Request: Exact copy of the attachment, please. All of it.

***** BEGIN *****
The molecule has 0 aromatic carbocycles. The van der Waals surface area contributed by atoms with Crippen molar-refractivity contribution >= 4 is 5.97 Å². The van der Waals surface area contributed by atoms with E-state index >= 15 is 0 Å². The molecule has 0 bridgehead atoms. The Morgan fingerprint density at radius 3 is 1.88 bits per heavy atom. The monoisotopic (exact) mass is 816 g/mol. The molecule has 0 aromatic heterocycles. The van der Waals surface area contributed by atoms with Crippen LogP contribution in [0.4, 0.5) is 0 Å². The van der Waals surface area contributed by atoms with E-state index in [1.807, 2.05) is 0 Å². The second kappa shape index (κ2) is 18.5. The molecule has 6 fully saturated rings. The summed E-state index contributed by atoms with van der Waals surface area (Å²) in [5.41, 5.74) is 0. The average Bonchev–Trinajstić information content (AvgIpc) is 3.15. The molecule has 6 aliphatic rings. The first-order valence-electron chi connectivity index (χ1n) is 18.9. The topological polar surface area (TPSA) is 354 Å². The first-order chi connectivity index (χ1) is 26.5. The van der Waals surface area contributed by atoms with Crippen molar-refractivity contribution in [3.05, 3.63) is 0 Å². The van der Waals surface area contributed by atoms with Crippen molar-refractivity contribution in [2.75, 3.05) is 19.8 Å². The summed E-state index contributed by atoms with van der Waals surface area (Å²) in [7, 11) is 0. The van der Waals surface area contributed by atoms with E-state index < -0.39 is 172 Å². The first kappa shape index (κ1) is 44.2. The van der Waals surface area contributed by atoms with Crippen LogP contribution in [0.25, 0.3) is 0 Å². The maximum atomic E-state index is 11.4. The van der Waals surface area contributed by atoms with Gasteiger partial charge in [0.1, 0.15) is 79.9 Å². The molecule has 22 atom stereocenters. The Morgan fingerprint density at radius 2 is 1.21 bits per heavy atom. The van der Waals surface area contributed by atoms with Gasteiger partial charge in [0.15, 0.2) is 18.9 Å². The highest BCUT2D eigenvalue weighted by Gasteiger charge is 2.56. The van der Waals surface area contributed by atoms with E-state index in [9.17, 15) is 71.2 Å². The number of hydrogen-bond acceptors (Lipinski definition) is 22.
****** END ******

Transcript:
The molecule has 0 aromatic carbocycles. The van der Waals surface area contributed by atoms with Crippen molar-refractivity contribution >= 4 is 5.97 Å². The van der Waals surface area contributed by atoms with E-state index >= 15 is 0 Å². The molecule has 0 bridgehead atoms. The Morgan fingerprint density at radius 3 is 1.88 bits per heavy atom. The monoisotopic (exact) mass is 816 g/mol. The molecule has 0 aromatic heterocycles. The van der Waals surface area contributed by atoms with Crippen LogP contribution in [0.4, 0.5) is 0 Å². The van der Waals surface area contributed by atoms with E-state index in [1.807, 2.05) is 0 Å². The second kappa shape index (κ2) is 18.5. The molecule has 6 fully saturated rings. The summed E-state index contributed by atoms with van der Waals surface area (Å²) in [5.41, 5.74) is 0. The average Bonchev–Trinajstić information content (AvgIpc) is 3.15. The molecule has 6 aliphatic rings. The first-order valence-electron chi connectivity index (χ1n) is 18.9. The topological polar surface area (TPSA) is 354 Å². The first-order chi connectivity index (χ1) is 26.5. The van der Waals surface area contributed by atoms with Crippen molar-refractivity contribution in [3.05, 3.63) is 0 Å². The van der Waals surface area contributed by atoms with Crippen molar-refractivity contribution in [2.75, 3.05) is 19.8 Å². The summed E-state index contributed by atoms with van der Waals surface area (Å²) in [7, 11) is 0. The van der Waals surface area contributed by atoms with E-state index < -0.39 is 172 Å². The first kappa shape index (κ1) is 44.2. The van der Waals surface area contributed by atoms with Crippen LogP contribution in [0.25, 0.3) is 0 Å². The maximum atomic E-state index is 11.4. The van der Waals surface area contributed by atoms with Gasteiger partial charge in [0.1, 0.15) is 79.9 Å². The molecule has 22 atom stereocenters. The Morgan fingerprint density at radius 2 is 1.21 bits per heavy atom. The van der Waals surface area contributed by atoms with Gasteiger partial charge in [0.15, 0.2) is 18.9 Å². The highest BCUT2D eigenvalue weighted by Gasteiger charge is 2.56. The van der Waals surface area contributed by atoms with E-state index in [9.17, 15) is 71.2 Å². The number of hydrogen-bond acceptors (Lipinski definition) is 22.